Tomorrow's GOP primary in Wisconsin is seen as a possible tipping point for the Ted Cruz and Donald Trump presidential campaigns, and so it's natural that everybody is looking at the Badger State.

An editorial in the Wall Street Journal points out that Wisconsin is doing well because its Governor Scott Walker is governing according to conservative ideas. Walker has endorsed Ted Cruz and Donald Trump is attacking Walker's record. Among other things, Trump has even attacked Walker for not raising taxes!

But Walker's record seems to prove that conservative reforms lead to prosperity:

The Badger State’s jobless rate was 4.6% in February, below the 4.9% national average (which bumped up to 5% in March). Wisconsin’s labor participation rate rose to 68.7% in February from 68.4% the month before. That’s lower than the 70.9% that Wisconsin reached in February 2007, but then the labor participation rate has fallen much further in the rest of the U.S. The national labor participation rate inched up to 63% in March, which is still close to lows last seen in the late 1970s. According to Congress’s Joint Economic Committee, only six states have a higher labor participation rate than Wisconsin.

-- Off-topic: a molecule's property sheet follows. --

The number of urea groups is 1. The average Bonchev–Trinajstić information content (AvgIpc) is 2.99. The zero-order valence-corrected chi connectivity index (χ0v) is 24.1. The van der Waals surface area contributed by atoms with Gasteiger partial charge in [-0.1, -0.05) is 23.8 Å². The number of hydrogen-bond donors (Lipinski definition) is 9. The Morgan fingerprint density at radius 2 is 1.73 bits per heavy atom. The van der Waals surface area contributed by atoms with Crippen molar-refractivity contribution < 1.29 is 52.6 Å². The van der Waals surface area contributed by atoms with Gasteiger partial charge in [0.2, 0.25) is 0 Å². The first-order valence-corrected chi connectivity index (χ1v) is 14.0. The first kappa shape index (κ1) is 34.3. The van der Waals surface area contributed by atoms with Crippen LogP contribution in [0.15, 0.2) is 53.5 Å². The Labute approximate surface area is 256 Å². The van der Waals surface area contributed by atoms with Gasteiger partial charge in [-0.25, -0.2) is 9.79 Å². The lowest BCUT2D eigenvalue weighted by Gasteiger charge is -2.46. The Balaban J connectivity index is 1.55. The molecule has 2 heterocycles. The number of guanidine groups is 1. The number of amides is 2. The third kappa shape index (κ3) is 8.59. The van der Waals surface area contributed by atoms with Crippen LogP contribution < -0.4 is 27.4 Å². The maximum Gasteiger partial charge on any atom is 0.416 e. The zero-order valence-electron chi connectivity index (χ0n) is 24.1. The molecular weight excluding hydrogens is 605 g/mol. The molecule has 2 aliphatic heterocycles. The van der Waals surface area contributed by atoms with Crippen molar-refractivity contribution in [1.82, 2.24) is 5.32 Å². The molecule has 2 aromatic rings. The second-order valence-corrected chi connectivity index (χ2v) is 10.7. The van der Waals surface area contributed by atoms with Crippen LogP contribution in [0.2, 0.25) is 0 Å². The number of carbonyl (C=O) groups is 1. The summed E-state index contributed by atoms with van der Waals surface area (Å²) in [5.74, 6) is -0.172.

The reality is that—like Ohio, Michigan and Indiana—Wisconsin has been doing well in the wake of conservative reforms. These include Act 10, which reduced the monopoly power of public unions, tax reduction and regulatory reforms, school-choice expansion and more recently a right-to-work law that lets workers choose whether to join a union and pay dues.

It will be interesting to see how Wisconsin's relative economic strength and adherence to conservative ideals plays out tomorrow.